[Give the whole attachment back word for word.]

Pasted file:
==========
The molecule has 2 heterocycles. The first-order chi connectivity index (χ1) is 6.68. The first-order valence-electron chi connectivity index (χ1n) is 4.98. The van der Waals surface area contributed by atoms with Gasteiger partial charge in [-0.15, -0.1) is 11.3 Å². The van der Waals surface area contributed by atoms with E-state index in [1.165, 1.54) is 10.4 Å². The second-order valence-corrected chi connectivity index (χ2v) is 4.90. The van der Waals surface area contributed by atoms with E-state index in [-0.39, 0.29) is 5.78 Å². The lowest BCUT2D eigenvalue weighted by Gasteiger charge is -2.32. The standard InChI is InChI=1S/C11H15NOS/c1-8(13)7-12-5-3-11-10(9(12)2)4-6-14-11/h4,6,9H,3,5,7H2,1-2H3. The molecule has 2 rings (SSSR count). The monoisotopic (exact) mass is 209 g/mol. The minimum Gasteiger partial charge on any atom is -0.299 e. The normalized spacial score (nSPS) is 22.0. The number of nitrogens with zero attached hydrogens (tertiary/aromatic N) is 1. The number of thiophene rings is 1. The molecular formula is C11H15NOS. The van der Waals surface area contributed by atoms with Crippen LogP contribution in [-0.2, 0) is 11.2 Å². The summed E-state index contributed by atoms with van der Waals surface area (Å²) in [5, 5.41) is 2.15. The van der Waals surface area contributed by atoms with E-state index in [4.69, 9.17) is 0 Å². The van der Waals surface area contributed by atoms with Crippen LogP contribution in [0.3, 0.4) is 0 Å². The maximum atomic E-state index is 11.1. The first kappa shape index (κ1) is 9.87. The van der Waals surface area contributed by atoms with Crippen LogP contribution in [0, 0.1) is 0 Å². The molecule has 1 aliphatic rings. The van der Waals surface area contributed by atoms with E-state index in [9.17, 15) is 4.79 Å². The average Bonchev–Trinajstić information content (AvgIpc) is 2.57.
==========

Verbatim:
The molecule has 2 heterocycles. The first-order chi connectivity index (χ1) is 6.68. The first-order valence-electron chi connectivity index (χ1n) is 4.98. The van der Waals surface area contributed by atoms with Gasteiger partial charge in [-0.15, -0.1) is 11.3 Å². The van der Waals surface area contributed by atoms with E-state index in [1.165, 1.54) is 10.4 Å². The second-order valence-corrected chi connectivity index (χ2v) is 4.90. The van der Waals surface area contributed by atoms with E-state index in [-0.39, 0.29) is 5.78 Å². The lowest BCUT2D eigenvalue weighted by Gasteiger charge is -2.32. The standard InChI is InChI=1S/C11H15NOS/c1-8(13)7-12-5-3-11-10(9(12)2)4-6-14-11/h4,6,9H,3,5,7H2,1-2H3. The molecule has 2 rings (SSSR count). The monoisotopic (exact) mass is 209 g/mol. The minimum Gasteiger partial charge on any atom is -0.299 e. The normalized spacial score (nSPS) is 22.0. The number of nitrogens with zero attached hydrogens (tertiary/aromatic N) is 1. The number of thiophene rings is 1. The molecular formula is C11H15NOS. The van der Waals surface area contributed by atoms with Crippen LogP contribution in [-0.2, 0) is 11.2 Å². The summed E-state index contributed by atoms with van der Waals surface area (Å²) in [5, 5.41) is 2.15. The van der Waals surface area contributed by atoms with E-state index in [4.69, 9.17) is 0 Å². The van der Waals surface area contributed by atoms with Crippen LogP contribution in [0.3, 0.4) is 0 Å². The maximum atomic E-state index is 11.1. The first kappa shape index (κ1) is 9.87. The van der Waals surface area contributed by atoms with Crippen LogP contribution in [0, 0.1) is 0 Å². The molecule has 1 aliphatic rings. The van der Waals surface area contributed by atoms with E-state index in [9.17, 15) is 4.79 Å². The average Bonchev–Trinajstić information content (AvgIpc) is 2.57.